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Summary:

Electric vehicles are a big worry for many utilities. After several interesting conversations with Europeans responsible for electric vehicle pilots in places like Denmark, Germany and Portugal, here are six frequent fears that I learned about that turn out to be false.

Tesla Roadsters lined up outside of the Model S Beta Customer event

Tesla Roadsters lined up outside of the Model S Beta Customer event

Electric vehicles are a big worry for many utilities. Over the last few months, I’ve had several interesting conversations with Europeans responsible for electric vehicle pilots in places such as Denmark, Germany and Portugal. Based on the results of their research and their real-world pilots, I learned of six frequent fears that turn out to be false.

Still plenty to worry about of course. But you may be relieved to hear that:

  1. We don’t need a massive infrastructure of “intermediate” charging stations in malls and parking lots. Based on real-world pilots, almost all charging takes place at home at night. (In fleet situations, in the company lot overnight.)
  2. Garage charging won’t be enough. We still need to figure out how to handle on-street, overnight parking for urban dwellers who park their cars on the street.
  3. We don’t need a fast-charge option for residential users. Early pilots show that users rarely get their vehicles anywhere close to “empty.” As a result, they typically only need a few hours of charging time to “top off” the battery.
  4. We don’t need battery swapping stations, except in special cases. The industry will never agree on standard battery sizes and enclosures. That makes the idea of hot-swap battery stations impractical. (Though you may see it crop up in military and fleet operations.) Besides that, most early adopters use their EV for scooting around town. For longer trips, they take a gas-powered vehicle.
  5. We don’t need to worry about range anxiety. It goes away quickly, often within a few weeks, as owners learn the true range and true charging times.
  6. We don’t need vehicle-to-grid. We can get almost all the benefits of V2G through smart charging (letting the utility decide when to charge the vehicle, as long as it’s ready at the specified time). And smart charging doesn’t run the risk of voiding a car’s battery warranty. Warning: Any smart charging scheme needs an ultra-simple “Charge Now” override for those occasional situations where the owner needs to leave again soon and doesn’t want to wait for overnight charging.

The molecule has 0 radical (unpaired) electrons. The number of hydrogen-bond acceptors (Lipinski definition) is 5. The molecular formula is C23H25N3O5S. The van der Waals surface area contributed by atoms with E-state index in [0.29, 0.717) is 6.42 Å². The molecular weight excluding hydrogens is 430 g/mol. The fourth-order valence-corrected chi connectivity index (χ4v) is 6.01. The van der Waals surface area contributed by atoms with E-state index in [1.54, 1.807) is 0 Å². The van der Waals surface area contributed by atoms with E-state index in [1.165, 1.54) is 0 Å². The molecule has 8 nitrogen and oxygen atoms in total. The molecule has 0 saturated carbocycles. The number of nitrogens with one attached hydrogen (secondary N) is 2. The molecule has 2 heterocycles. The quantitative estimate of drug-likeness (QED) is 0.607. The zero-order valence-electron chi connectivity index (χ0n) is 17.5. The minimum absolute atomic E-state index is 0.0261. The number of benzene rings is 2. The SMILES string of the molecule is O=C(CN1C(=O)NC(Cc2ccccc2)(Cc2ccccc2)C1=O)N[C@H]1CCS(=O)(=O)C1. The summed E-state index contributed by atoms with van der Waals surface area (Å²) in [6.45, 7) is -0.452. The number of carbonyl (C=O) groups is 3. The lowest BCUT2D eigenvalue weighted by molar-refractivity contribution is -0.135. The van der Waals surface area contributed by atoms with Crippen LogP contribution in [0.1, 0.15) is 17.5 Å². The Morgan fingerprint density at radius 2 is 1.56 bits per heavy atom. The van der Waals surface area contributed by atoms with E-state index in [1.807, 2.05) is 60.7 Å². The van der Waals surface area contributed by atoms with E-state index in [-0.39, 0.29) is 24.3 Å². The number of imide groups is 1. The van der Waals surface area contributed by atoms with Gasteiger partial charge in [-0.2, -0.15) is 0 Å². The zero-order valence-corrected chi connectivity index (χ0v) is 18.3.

Jesse Berst is the founder and chief analyst of Smart Grid News.com. He consults to smart grid companies seeking market entry advice and M&A advisory. A frequent keynoter at industry events in the US and abroad, he also serves on the Advisory Council of Pacific Northwest National Laboratory’s Energy & Environment directorate.

This article originally appeared on SmartGridNews.com. SmartGridNews.com is the Internet’s oldest, largest and highest-ranked smart grid site. Visit for up-to-the-minute analysis of smart grid trendssmart grid technology and smart grid companies. Sign up for the free email newsletter or follow SGN on Twitter.

  1. Great article. I spoke to SCE a while back and they predicted a whopping 90 percent of charging until 2020 would take place at home. Then it would drop to 85 percent.

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  2. Jesse, great post! You are spot on in every case, although I take a longer view on V2G. I think it’s inevitable and useful, but you’re right that it’s not necessary for a long time.

    If you haven’t seen “Who Killed the Electric Car?”, do it soon. Then see “Revenge of the Electric Car” when it comes to your town. Both are historical, albeit first draft. We owe Chris Paine a lot for covering it this well.

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  3. Les 6 fausses peurs du véhicule électrique : http://t.co/k0JBsjlu

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